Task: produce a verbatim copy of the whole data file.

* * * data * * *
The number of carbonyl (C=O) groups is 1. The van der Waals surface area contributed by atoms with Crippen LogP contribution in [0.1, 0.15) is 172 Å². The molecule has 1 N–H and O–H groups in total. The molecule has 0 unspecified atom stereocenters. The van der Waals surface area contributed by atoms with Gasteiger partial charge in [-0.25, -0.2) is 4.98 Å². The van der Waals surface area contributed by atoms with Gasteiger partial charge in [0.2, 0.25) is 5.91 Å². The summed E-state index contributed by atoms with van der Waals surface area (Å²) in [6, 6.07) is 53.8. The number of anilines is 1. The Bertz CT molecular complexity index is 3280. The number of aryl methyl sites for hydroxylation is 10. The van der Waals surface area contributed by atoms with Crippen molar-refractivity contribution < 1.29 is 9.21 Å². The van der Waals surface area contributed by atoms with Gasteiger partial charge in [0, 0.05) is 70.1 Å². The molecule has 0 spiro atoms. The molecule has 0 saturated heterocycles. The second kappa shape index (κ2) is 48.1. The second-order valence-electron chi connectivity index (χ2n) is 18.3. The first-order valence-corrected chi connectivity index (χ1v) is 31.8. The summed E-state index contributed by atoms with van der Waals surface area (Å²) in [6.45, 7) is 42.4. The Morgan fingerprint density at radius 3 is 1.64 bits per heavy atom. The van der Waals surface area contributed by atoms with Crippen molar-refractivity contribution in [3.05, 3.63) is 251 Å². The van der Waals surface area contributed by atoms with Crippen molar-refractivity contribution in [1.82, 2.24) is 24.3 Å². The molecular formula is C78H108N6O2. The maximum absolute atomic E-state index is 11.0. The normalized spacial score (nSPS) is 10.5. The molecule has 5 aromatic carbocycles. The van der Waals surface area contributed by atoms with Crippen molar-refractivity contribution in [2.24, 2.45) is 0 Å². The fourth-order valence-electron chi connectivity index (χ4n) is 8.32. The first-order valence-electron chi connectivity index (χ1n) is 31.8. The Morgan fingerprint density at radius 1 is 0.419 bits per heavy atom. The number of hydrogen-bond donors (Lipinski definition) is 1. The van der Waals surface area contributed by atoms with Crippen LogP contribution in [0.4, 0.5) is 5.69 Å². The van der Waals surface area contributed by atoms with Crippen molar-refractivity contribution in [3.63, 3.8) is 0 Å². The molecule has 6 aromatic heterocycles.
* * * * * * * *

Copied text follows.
The number of carbonyl (C=O) groups is 1. The van der Waals surface area contributed by atoms with Crippen LogP contribution in [0.1, 0.15) is 172 Å². The molecule has 1 N–H and O–H groups in total. The molecule has 0 unspecified atom stereocenters. The van der Waals surface area contributed by atoms with Gasteiger partial charge in [-0.25, -0.2) is 4.98 Å². The van der Waals surface area contributed by atoms with Gasteiger partial charge in [0.2, 0.25) is 5.91 Å². The summed E-state index contributed by atoms with van der Waals surface area (Å²) in [6, 6.07) is 53.8. The number of anilines is 1. The Bertz CT molecular complexity index is 3280. The number of aryl methyl sites for hydroxylation is 10. The van der Waals surface area contributed by atoms with Crippen molar-refractivity contribution < 1.29 is 9.21 Å². The van der Waals surface area contributed by atoms with Gasteiger partial charge in [0, 0.05) is 70.1 Å². The molecule has 0 spiro atoms. The molecule has 0 saturated heterocycles. The second kappa shape index (κ2) is 48.1. The second-order valence-electron chi connectivity index (χ2n) is 18.3. The first-order valence-corrected chi connectivity index (χ1v) is 31.8. The summed E-state index contributed by atoms with van der Waals surface area (Å²) in [6.45, 7) is 42.4. The Morgan fingerprint density at radius 3 is 1.64 bits per heavy atom. The van der Waals surface area contributed by atoms with Crippen molar-refractivity contribution in [3.05, 3.63) is 251 Å². The van der Waals surface area contributed by atoms with Crippen molar-refractivity contribution in [1.82, 2.24) is 24.3 Å². The molecular formula is C78H108N6O2. The maximum absolute atomic E-state index is 11.0. The normalized spacial score (nSPS) is 10.5. The molecule has 5 aromatic carbocycles. The van der Waals surface area contributed by atoms with Crippen molar-refractivity contribution in [2.24, 2.45) is 0 Å². The fourth-order valence-electron chi connectivity index (χ4n) is 8.32. The first-order valence-electron chi connectivity index (χ1n) is 31.8. The Morgan fingerprint density at radius 1 is 0.419 bits per heavy atom. The number of hydrogen-bond donors (Lipinski definition) is 1. The van der Waals surface area contributed by atoms with Crippen LogP contribution in [0.4, 0.5) is 5.69 Å². The van der Waals surface area contributed by atoms with Crippen molar-refractivity contribution in [3.63, 3.8) is 0 Å². The molecule has 6 aromatic heterocycles.